I was going through some very old CNN tapes yesterday and came across a quote from U.S. Secretary of State George Shultz in 1987 during a visit to Jerusalem to meet with Israeli Prime Minister Yitzhak Shamir. In a speech that I covered, Shultz encouraged the Israelis to take a risk for peace. What struck me about that quote is that it was almost exactly what President Obama said this week about Israeli Prime Minister Benjamin Netanyahu (“I think he’s willing to take risks for peace….”). Twenty-three years later and the U.S. is still saying the same thing to Israel.
Headlines from twenty-three years ago spoke of “Hope for Peace Talks” but it’s now clear that there never was any hope by anyone informed of the true situation. And can journalists really use the term “peace process” to describe the fruitless attempts at meaningful talks that have taken place decade after decade in the Middle East? There ought to be a more realistic, truthful term to describe the situation. “Peace process” has a nice sound to it, and serves as a reminder what the desired goal ought to be, but there’s no peace and no process, just a seemingly endless series of fits and starts.
A cynic might wonder whether U.S. politicians ever really cared about peace in the Middle East. One problem is that even if American officials wanted to do something meaningful, they can never get very far without running up against political reality. A first-term president is thinking about re-election and usually the main issue is the economy, not the Middle East. A second-term president is often a lame duck, and the politicians who are candidates to replace him do not place the Middle East at the top of their agenda because that’s not what wins them the votes they need. Unless the Israeli-Palestinian situation is on the front burner, it won’t receive much American attention.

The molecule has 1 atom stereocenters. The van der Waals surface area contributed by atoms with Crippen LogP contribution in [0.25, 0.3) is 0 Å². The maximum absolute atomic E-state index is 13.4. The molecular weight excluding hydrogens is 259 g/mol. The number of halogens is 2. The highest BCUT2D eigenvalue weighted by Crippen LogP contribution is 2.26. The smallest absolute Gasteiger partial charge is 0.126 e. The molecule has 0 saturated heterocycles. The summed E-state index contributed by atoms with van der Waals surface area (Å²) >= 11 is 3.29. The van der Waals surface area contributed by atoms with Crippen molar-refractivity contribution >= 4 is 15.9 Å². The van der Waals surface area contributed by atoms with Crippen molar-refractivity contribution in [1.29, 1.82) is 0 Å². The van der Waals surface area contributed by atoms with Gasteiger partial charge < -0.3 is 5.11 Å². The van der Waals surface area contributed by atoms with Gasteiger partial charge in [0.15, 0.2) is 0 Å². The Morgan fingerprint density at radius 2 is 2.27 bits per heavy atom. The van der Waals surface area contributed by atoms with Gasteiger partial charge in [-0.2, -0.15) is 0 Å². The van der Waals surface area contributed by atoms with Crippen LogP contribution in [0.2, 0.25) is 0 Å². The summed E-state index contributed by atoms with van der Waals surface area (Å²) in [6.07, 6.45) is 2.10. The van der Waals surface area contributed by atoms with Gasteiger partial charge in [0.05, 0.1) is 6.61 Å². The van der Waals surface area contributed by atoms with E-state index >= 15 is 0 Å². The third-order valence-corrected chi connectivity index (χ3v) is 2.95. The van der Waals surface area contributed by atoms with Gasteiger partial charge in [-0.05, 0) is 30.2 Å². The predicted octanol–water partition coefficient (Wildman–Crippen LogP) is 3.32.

Which brings us to the news media. Since politicians won’t focus enough on the Middle East to make a difference, journalists need to. Journalists need to keep focusing public attention on the human suffering in that part of the world, and on the cynical exploitation of it by local politicians. European news media do a much better job of this than American news media. American journalists oversimplify complex developments, often playing up the viewpoint of Israel, America’s ally, or getting sidetracked by trivial issues. Journalists need to report more seriously and more in-depth on the historical context for each news development. You can’t understand the Middle East without understanding history, and since our schools don’t teach enough history, the American public often learns about the world and its past largely through the news media — which is a sad commentary and one that doesn’t offer much hope for the future.
(Knesset, White House photos)